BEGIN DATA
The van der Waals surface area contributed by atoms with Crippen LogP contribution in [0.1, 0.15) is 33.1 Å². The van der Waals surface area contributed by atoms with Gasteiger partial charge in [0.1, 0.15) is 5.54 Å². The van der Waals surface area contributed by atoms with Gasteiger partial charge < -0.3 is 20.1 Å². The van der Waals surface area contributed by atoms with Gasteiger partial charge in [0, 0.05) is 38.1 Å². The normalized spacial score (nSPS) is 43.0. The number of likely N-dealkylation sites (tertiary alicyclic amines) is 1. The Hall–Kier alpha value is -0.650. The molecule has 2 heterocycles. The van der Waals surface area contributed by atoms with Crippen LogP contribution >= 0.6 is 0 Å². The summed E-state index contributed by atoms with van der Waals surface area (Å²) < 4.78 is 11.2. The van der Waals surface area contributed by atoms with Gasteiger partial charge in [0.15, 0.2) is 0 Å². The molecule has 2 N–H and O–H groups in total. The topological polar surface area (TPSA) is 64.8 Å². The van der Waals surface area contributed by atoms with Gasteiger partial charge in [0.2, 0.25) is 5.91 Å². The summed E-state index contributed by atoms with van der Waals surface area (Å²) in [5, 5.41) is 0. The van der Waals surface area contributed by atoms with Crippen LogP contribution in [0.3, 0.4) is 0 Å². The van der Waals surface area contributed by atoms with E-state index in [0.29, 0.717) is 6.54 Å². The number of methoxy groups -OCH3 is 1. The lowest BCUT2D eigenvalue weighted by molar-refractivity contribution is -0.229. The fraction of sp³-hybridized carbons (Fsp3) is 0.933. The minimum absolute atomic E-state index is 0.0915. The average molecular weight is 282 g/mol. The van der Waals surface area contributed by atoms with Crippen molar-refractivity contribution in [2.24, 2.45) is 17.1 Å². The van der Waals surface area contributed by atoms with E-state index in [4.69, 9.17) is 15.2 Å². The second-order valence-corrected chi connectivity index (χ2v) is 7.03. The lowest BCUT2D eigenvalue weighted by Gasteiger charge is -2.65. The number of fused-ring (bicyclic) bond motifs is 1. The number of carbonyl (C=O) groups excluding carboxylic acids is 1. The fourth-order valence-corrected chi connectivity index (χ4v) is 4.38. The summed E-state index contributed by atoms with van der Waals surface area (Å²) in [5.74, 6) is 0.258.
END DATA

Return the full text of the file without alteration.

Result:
The van der Waals surface area contributed by atoms with Crippen LogP contribution in [0.1, 0.15) is 33.1 Å². The van der Waals surface area contributed by atoms with Gasteiger partial charge in [0.1, 0.15) is 5.54 Å². The van der Waals surface area contributed by atoms with Gasteiger partial charge < -0.3 is 20.1 Å². The van der Waals surface area contributed by atoms with Gasteiger partial charge in [0, 0.05) is 38.1 Å². The normalized spacial score (nSPS) is 43.0. The number of likely N-dealkylation sites (tertiary alicyclic amines) is 1. The Hall–Kier alpha value is -0.650. The molecule has 2 heterocycles. The van der Waals surface area contributed by atoms with Crippen LogP contribution >= 0.6 is 0 Å². The summed E-state index contributed by atoms with van der Waals surface area (Å²) < 4.78 is 11.2. The van der Waals surface area contributed by atoms with Gasteiger partial charge in [0.15, 0.2) is 0 Å². The molecule has 2 N–H and O–H groups in total. The topological polar surface area (TPSA) is 64.8 Å². The van der Waals surface area contributed by atoms with Gasteiger partial charge in [0.2, 0.25) is 5.91 Å². The summed E-state index contributed by atoms with van der Waals surface area (Å²) in [5, 5.41) is 0. The van der Waals surface area contributed by atoms with Crippen LogP contribution in [0.3, 0.4) is 0 Å². The van der Waals surface area contributed by atoms with E-state index in [0.29, 0.717) is 6.54 Å². The number of methoxy groups -OCH3 is 1. The lowest BCUT2D eigenvalue weighted by molar-refractivity contribution is -0.229. The fraction of sp³-hybridized carbons (Fsp3) is 0.933. The minimum absolute atomic E-state index is 0.0915. The average molecular weight is 282 g/mol. The van der Waals surface area contributed by atoms with Crippen molar-refractivity contribution in [2.24, 2.45) is 17.1 Å². The van der Waals surface area contributed by atoms with E-state index in [4.69, 9.17) is 15.2 Å². The second-order valence-corrected chi connectivity index (χ2v) is 7.03. The lowest BCUT2D eigenvalue weighted by Gasteiger charge is -2.65. The number of fused-ring (bicyclic) bond motifs is 1. The number of carbonyl (C=O) groups excluding carboxylic acids is 1. The fourth-order valence-corrected chi connectivity index (χ4v) is 4.38. The summed E-state index contributed by atoms with van der Waals surface area (Å²) in [5.74, 6) is 0.258.